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What is car detailing, valeting and washing?

Getting asked ‘What is car detailing’ is something everybody in the industry would have come across, and distinguishing this from just washing, or valeting, your car is why we are here to explain the difference. After our quick guide, you will no longer need to ask the burning question.


Car Washing

That image you have in your head of the automatic car washes at your local garage, or the car washes where you park up and go do your shopping while the car gets hand washed, that exactly what a car wash is. A shampoo wash (Including wheels and tyres), a once over with a drying towel to stop water marks and streaks, and sometimes a spray wax. If you have paid for an upgrade, your car will get an inside vacuum as well.

Car Valeting

Car valeting is a step-up from your standard car wash, they offer different packages and can be a little more tailored to your specific needs. They tend to have a little more attention to detail and for a general vehicle user is a good enough job to clean the car inside and out.

When car valeting some of the products can often be a little slippery or oily, which is not great for your leather areas or steering wheel. If you pay for a top tier package, you will usually receive a polish of the paintwork and the windows cleaned inside and out. These packages can range from £35 up to around £75 but can sometimes be more depending on your location or company used.

Car Detailing

Often car valeting can be overlapped with detailing; Although if you wouldn’t believe it, detailing is more about going into the finer details and areas of the car. Treating each area with enough significance that it isn’t all done at once and can be completed on its own. Such as;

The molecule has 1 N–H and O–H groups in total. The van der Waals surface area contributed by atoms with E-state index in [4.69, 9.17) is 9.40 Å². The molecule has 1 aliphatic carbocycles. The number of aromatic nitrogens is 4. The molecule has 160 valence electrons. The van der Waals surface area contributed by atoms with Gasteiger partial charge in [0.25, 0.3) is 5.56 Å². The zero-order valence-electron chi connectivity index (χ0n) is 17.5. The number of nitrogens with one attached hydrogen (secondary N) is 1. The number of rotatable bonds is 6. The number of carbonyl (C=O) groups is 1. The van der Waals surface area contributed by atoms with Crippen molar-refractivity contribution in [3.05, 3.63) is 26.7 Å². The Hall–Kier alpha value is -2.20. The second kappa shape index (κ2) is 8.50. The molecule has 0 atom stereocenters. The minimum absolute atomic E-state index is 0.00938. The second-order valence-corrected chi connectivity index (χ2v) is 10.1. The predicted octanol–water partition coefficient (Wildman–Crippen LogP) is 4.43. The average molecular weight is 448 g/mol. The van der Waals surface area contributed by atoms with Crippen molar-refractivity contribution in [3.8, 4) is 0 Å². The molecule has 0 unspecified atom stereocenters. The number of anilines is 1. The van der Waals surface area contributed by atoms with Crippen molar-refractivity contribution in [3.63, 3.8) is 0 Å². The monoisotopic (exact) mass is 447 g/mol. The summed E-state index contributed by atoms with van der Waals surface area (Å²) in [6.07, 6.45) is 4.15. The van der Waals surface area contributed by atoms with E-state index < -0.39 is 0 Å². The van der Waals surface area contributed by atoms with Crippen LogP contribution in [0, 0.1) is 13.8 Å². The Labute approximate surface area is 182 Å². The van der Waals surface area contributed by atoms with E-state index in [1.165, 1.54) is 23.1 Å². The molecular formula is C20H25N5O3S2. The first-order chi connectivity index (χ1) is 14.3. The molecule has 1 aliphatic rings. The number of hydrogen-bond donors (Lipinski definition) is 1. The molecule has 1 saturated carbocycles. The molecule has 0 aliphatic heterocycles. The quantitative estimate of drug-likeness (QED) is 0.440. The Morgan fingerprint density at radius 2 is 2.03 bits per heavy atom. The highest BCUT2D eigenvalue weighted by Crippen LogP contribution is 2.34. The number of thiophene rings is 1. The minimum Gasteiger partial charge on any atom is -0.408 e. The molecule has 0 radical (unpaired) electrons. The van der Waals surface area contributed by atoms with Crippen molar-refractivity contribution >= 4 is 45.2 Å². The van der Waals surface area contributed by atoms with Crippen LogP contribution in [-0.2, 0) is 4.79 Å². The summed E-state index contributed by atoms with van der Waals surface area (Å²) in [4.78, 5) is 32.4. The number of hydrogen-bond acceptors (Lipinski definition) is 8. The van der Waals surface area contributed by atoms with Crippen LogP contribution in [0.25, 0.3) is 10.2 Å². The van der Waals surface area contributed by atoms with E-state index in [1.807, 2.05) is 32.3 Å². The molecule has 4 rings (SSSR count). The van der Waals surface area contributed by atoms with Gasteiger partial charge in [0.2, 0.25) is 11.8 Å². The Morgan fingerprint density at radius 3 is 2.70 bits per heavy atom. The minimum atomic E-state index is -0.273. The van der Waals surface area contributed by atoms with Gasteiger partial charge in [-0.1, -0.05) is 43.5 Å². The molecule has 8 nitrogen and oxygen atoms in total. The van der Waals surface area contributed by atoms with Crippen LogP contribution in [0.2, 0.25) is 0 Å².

1. Vehicle Cleaning:  Cleaning with a snow foam or/and a citrus pre wash will loosen dirt and grease that may be on the car from general road use without having to lay a finger onto your vehicle paintwork. These are simply applied, allowing suitable contact time, then washed off. This would then be followed by a hand wash with a wash mitt (No sponges in sight!). Generally, a hand wash will adopt the two-bucket and grit guard method; one with your car shampoo, and the other with just clean water, cleaning with the shampoo and rinsing your wash mitt in the water bucket to rid of any dirt or grime before using the shampoo bucket again.
  2. Decontamination:  Once the cleaning steps have been complete, you would decontaminate the vehicle with a fallout remover, removing metal contamination and brake dust from your vehicle, a tar & glue remover, removing tar and other hard to remove, sticky residues on your vehicle, then followed by a clay bar with a suitable lubricant, which will then further remove any deep contaminants in the paintwork, such as tree sap and overspray. Our advice is to feel your paint work before using any clay bar as if it is rough, then you haven’t done a good enough job in the hand wash. You wouldn’t want to rub this rough dirt into the paintwork with the bar.
  3. Wheels & Tyres:  When cleaning wheels, detailers will typically take it one step further and remove the wheels from the car enabling them to get to the back to clean hard-to-reach areas. They will also clean up the brakes and inner components such as inner arch linings. Wheels can be cleaned being left on to the car, but it all depends on the detail and how much time you have.